What are you driving?
This is the new-for-2020 Hyundai i10, the smallest five-door hatchback the Korean company makes. This third generation of the breed follows on from one of our favourite city cars in the class, eclipsing most rivals with its combination of reliability, value and interior space. Hyundai hasn't forgotten any of that, but it has given the new i10 an extra dose of style, which is welcome, along with the availability of plenty of connectivity and safety tech, of course.
At the time of writing, the Hyundai i10 has only been in the country a few weeks, but it's selling well. Buyers choose from three different trim levels and either a manual or automatic gearbox. The i10 Classic gets a leather-trimmed multifunction steering wheel, split-fold rear seats, auto lights, cruise control with speed limiter, electric front windows, Bluetooth and the full suite of safety equipment fitted to all cars in the range. The price for all that is €14,745. Air conditioning is the only notable exclusion. That comes as standard on the i10 Deluxe, along with alloy wheels, LED daytime running lamps, rear privacy glass, electrically adjusted and heated door mirrors, electric rear windows and an alarm. The step up to this model is €1,500.
Next up is the i10 Deluxe Plus, from €17,245 (an extra €1,000 over Deluxe), which adds the eight-inch touchscreen infotainment, incorporating Apple CarPlay and Android Auto, a wireless device charger and rear-view camera. This is the only version buyers can add the two-tone colour scheme (for an additional €400) to, and it's also the only i10 you can specify an automatic gearbox on. That was fitted to our test car and apparently, some 20 per cent of i10 buyers will go for it.
All cars get the same three-cylinder petrol engine, which is willing enough, despite its low peak figures.
Name its best bits
It's difficult to ignore the new design of the Hyundai i10, as it's considerably more interesting looking than the worthy-but-dull exterior of its predecessor. To maximise it, go for the contrasting black roof, as it makes a big difference to the appearance. Inside, it's a but grey looking, and, as is the norm in the class, the plastics are hard-wearing rather than soft and squishy. Nonetheless, Hyundai's designers have added texture to the materials, and the i10's cabin feels more like a car from the segment above. That's partly due to the excellent touchscreen fitted to the Deluxe Plus version tested here, but also because there's loads of space inside.
Up front, this is highlighted by a well thought out centre console, which may not have any covered storage area, but has lots of sub-divisions for putting your stuff into, including a high-set shelf ahead of the gear lever for your phone (that's where the wireless charger is). Arguably, the rear cabin of the i10 is where it surpasses more rivals. Wide-opening back doors make it easy to get in and there, unlike most alternatives in the city car sector, you'll find three seatbelts. Sure, it's a squash to fit three adults in, but it's handy to know you could if you ever needed to. What's more, the centre section of the floor is quite low and, thanks to upright seating (and a notably high roof), there's even decent legroom for rear passengers.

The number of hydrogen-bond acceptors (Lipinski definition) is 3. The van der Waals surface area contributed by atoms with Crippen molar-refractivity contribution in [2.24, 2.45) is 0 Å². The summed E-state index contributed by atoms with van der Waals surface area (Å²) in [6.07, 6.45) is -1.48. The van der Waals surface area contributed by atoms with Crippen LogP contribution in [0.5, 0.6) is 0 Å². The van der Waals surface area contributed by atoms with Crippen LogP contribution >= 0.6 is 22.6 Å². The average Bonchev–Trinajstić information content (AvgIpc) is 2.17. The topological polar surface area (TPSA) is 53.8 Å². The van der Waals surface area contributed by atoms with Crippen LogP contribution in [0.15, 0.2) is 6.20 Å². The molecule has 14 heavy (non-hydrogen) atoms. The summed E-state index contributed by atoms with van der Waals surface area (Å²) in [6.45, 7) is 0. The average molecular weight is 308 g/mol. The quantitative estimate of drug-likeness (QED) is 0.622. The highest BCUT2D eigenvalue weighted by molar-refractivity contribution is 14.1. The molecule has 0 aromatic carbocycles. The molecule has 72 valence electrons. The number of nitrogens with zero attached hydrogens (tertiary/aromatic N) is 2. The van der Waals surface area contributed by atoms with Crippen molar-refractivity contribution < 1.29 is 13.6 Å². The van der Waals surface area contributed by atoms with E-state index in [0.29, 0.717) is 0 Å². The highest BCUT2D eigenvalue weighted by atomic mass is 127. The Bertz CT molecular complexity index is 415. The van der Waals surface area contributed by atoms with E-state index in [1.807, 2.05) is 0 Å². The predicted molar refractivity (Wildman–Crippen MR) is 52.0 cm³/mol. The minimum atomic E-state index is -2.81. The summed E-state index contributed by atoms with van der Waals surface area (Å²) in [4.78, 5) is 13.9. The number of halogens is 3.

The i10 is a cinch to drive, with light controls and good visibility. The leather-trimmed steering wheel helps it feel 'grown up', too, so it's good that's a standard-fit item. Though a small car, it's not all at sea on the motorway at all. In fact, Hyundai seems to have sacrificed some around-town comfort for suspension that gives the car a more secure feel at higher speeds.
Anything that bugs you?
The boot volume of 252 litres isn't anything to write home about, and it's accessed over a sizeable lip, though at least there are split-fold seats as standard for carrying bigger items when needed. The folded down seat backs create a step, but that's the norm at this price point and car size.
Other than that, we really didn't like the automatic transmission. It's one of those 'automated manual' designs, where the gearbox internals are just like a manual's, but the operation of the clutch is robotised. Left in fully-automatic mode (the default), there's a huge delay in each up-change of the gears that cause the passengers to lurch forward and then back in their seats - unless the driver has the wherewithal to perfectly time a lift of the throttle with the automatic gear change. Thankfully, you can drive around this by slotting the lever to the right into the manual setting, but you still need to lift your accelerator foot during gearchanges (as you would in a normal manual car, in fairness) for maximum smoothness, which I suspect few will ever do. In short, only go for the automatic option if you absolutely have to.
And why have you given it this rating?
Automatic gearbox aside, the new Hyundai i10 carries on where its predecessor left off, giving buyers of small cars a high-quality option that is well-specified for the price, well-engineered and more spacious than most. To all that it has added a welcome dollop of style and technology.